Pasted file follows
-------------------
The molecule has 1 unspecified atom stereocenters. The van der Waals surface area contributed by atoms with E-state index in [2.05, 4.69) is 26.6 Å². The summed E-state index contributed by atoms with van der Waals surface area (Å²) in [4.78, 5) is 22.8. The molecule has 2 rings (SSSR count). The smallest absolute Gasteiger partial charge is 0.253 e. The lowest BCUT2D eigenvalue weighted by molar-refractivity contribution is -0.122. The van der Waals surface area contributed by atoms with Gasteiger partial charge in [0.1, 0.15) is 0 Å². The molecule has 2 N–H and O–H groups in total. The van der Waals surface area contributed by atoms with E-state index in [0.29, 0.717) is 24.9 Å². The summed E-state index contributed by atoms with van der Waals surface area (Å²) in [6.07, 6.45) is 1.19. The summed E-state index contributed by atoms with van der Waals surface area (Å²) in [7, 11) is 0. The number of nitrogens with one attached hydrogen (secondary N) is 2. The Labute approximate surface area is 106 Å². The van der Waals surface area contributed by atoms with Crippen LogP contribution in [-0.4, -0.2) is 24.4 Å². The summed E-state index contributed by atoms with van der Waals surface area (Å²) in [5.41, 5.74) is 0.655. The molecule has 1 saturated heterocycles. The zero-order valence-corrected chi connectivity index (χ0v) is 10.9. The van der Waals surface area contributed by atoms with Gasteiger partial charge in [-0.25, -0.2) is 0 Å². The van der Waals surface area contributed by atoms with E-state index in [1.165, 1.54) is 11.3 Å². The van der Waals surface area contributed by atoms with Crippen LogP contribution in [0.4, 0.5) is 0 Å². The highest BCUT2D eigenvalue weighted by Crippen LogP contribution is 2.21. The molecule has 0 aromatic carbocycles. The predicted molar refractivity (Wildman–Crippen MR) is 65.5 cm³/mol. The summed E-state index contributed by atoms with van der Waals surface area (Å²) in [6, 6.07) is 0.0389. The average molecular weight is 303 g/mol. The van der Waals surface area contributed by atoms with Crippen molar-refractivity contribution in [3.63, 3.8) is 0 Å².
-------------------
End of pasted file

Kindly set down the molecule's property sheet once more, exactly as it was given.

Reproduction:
The molecule has 1 unspecified atom stereocenters. The van der Waals surface area contributed by atoms with E-state index in [2.05, 4.69) is 26.6 Å². The summed E-state index contributed by atoms with van der Waals surface area (Å²) in [4.78, 5) is 22.8. The molecule has 2 rings (SSSR count). The smallest absolute Gasteiger partial charge is 0.253 e. The lowest BCUT2D eigenvalue weighted by molar-refractivity contribution is -0.122. The van der Waals surface area contributed by atoms with Gasteiger partial charge in [0.1, 0.15) is 0 Å². The molecule has 2 N–H and O–H groups in total. The van der Waals surface area contributed by atoms with E-state index in [0.29, 0.717) is 24.9 Å². The summed E-state index contributed by atoms with van der Waals surface area (Å²) in [6.07, 6.45) is 1.19. The summed E-state index contributed by atoms with van der Waals surface area (Å²) in [7, 11) is 0. The number of nitrogens with one attached hydrogen (secondary N) is 2. The Labute approximate surface area is 106 Å². The van der Waals surface area contributed by atoms with Crippen LogP contribution in [-0.4, -0.2) is 24.4 Å². The summed E-state index contributed by atoms with van der Waals surface area (Å²) in [5.41, 5.74) is 0.655. The molecule has 1 saturated heterocycles. The zero-order valence-corrected chi connectivity index (χ0v) is 10.9. The van der Waals surface area contributed by atoms with Gasteiger partial charge in [-0.25, -0.2) is 0 Å². The van der Waals surface area contributed by atoms with E-state index in [1.165, 1.54) is 11.3 Å². The van der Waals surface area contributed by atoms with Crippen LogP contribution in [0.4, 0.5) is 0 Å². The highest BCUT2D eigenvalue weighted by Crippen LogP contribution is 2.21. The molecule has 0 aromatic carbocycles. The predicted molar refractivity (Wildman–Crippen MR) is 65.5 cm³/mol. The summed E-state index contributed by atoms with van der Waals surface area (Å²) in [6, 6.07) is 0.0389. The average molecular weight is 303 g/mol. The van der Waals surface area contributed by atoms with Crippen molar-refractivity contribution in [3.63, 3.8) is 0 Å².